Directed by Tomm Moore (The Secret of Kells (2009)), Song of the Sea is about a brother and sister (Ben and Saoirse) who sets out on an adventure to save the world of spirits. Saoirse inherits from her mother the ability to transform into a seal, and Ben is having difficulties connecting with his sister due to one past traumatic event. There is so much more to this animated film than first meets the eye: there is an exploration of a brother-sister relationship, but also a lot of knowledge imparted on the Irish and Scottish folklore. For example, Ben tells his little sister of Mac Lir, a giant turned into a stone by his mother Macha. There is a lot of parallel to be drawn here with Miyazaki’s work, especially with My Neighbour Totoro (1989) and Spirited Away (2001), but Song of the Sea still stands on its own: its imaginative elements are unique and its narrative structure, although as calm, feels different. Overall, deeply rooted in mythology, the film is a visually beautiful one, with a solid, engaging narrative and magical elements.


7. From Up on Poppy Hill [2012] – ★★★★1/2

Coming from the Japanese animation house Studio Ghibli, From Up on Poppy Hill is set in Yokohama, Japan in 1963, and tells of a growing attraction between Umi (voiced by Sarah Bolger) and Shun (voiced by the late Anton Yelchin), two high school students, who see their town being transformed in the preparation for the Olympics 1964. Nostalgia for the past and the apprehension of the future is at the very core of the film. As one reviewer put it: “at its heart, [the movie is about] the battle between old and new, traditional ways and what stands for progress” (Steven Rea). The movie is surely not on par with other Studio Ghibli classics, and may lack the depth of character portrayal and interaction of the previous Studio Ghibli films, but it is still a very sweet, atmospheric and nostalgic one, boasting a very beautifully drawn animation and a strong message.


8. Toy Story 3 [2010] – ★★★★★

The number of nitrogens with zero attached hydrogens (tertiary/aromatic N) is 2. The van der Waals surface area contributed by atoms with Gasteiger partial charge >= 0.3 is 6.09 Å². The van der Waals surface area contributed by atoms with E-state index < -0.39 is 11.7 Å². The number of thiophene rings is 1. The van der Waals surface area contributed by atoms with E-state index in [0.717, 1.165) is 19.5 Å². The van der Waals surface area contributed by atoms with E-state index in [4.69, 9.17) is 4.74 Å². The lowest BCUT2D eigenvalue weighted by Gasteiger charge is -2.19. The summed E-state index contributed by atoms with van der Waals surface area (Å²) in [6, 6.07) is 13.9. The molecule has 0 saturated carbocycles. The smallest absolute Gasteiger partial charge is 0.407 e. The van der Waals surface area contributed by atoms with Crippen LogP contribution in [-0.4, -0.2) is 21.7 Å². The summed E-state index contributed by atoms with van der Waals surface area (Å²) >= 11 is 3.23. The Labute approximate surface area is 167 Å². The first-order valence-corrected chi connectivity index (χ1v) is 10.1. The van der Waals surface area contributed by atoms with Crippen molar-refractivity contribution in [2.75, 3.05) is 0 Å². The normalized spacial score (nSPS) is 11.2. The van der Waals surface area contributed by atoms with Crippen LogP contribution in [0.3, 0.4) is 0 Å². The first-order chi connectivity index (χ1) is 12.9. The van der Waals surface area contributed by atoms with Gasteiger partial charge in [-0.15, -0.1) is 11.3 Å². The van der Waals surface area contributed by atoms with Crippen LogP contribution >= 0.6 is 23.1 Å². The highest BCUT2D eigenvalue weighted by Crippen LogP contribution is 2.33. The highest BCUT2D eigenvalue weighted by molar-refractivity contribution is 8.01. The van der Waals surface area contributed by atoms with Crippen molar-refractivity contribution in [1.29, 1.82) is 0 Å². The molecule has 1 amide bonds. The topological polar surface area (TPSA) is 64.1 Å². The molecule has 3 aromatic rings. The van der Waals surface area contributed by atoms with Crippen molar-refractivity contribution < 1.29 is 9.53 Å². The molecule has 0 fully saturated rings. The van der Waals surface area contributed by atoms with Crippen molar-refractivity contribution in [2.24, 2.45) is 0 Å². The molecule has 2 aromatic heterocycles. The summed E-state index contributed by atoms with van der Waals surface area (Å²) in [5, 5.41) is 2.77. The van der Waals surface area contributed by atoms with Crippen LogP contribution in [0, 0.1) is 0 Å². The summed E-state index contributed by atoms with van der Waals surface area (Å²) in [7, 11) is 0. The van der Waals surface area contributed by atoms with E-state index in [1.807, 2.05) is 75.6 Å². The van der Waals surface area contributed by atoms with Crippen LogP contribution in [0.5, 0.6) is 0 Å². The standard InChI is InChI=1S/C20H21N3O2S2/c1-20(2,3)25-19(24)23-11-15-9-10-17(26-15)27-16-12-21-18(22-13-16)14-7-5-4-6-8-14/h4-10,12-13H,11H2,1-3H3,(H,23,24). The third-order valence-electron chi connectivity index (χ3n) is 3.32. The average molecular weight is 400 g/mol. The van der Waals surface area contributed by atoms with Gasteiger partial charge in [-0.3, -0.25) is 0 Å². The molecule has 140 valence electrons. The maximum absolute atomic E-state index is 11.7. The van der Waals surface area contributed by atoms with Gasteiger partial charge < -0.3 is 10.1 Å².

Toy Story 3 is the third instalment in the Toy Story franchise, the previous two animated films came out in 1995 and 1999 respectively. Toy Story 3, which bagged an Academy Award in the category of the Best Animated Picture of the year, takes place when Andy is already much older and prepares to depart for college. At that time, his toys are mistakenly delivered to a day centre where their adventure begins, and we are introduced to a whole lot new and interesting characters, such as Lotso, Ken, Chuckles, and Mr. Pricklepants. The movie is a delight to watch, amusing with a well thought-out plot and an unforgettable finale. It is a great animation: adventurous and exciting, a perfect sequel “come-back”.


9. The Secret World of Arrietty [2012] – ★★★★1/2

Another animation from the Studio Ghibli, The Secret World of Arrietty is based on the novel The Borrowers written by Mary Norton, and is about a four-inch tall family Clock who lives in a house of humans. The Clock family lives by borrowing certain items in the house from the “big” people. However, when the young human boy discovers the young girl of the Clock family, and the secret bond is developed between the two, the Clock family’s quiet and predictable life routine changes for good. The Secret World of Arrietty is a kind of a film, which will be enjoyed by the whole family, and though it lack some exciting adult themes or thought-provoking and complicated elements, its sweetness and beauty will not leave its audience unmoved or uninvolved.


10. Le Magasin des Suicides [2012] – ★★★★

Life is like a plate of diarrhoea, served with a good Bordeaux.

Le Magasin des Suicides is the most controversial entry on my list. This is an animation from Patrice Leconte, French director behind such films as The Widow of Saint-Pierre (2000) and The Hairdresser’s Husband (1990). Based on a graphic comic by Jean Teulé, Le Magasin des Suicides tells of a gloomy family of four, Tuvache, living in a depressing metropolis. The odd and unhappy family runs a thriving business: a suicide shop, where one can buy all sorts of equipment to commit their suicide with success (or their money back!), and things run well for the family until the time another family member is born – a cheerful and always happy boy. This animation is basically all about dark humour and sarcasm. Although the plot is unexciting and without good linear development with average musical numbers, there are great things about this film: its “off-the-wall” bleak premise and animation are refreshingly different, humour is very dark, but morbidly funny, and the ending is memorable and upbeat. The movie is not for everyone, but it is worth your time, since some people will undoubtedly find true delight in its shockingly brave punchlines.

These films are in no particular order. I am yet to see Kubo & the Two Strings (2016) and Sausage Party (2016), and other honorable mentions include Winnie the Pooh (2011) & When Marnie Was There (2015).


23 Comments Add yours

  1. Diego says:

    A lot of obscure stuff. I’ll add them to the list!


  2. smilingldsgirl says:

    This is an amazing list! I haven’t seen Le Magasin des Suicides and I’m not that in love with The Little Prince but rest are amazing picks. I love that you have a mixture of mainstream and indie picks.

    Liked by 1 person

    1. dbmoviesblog says: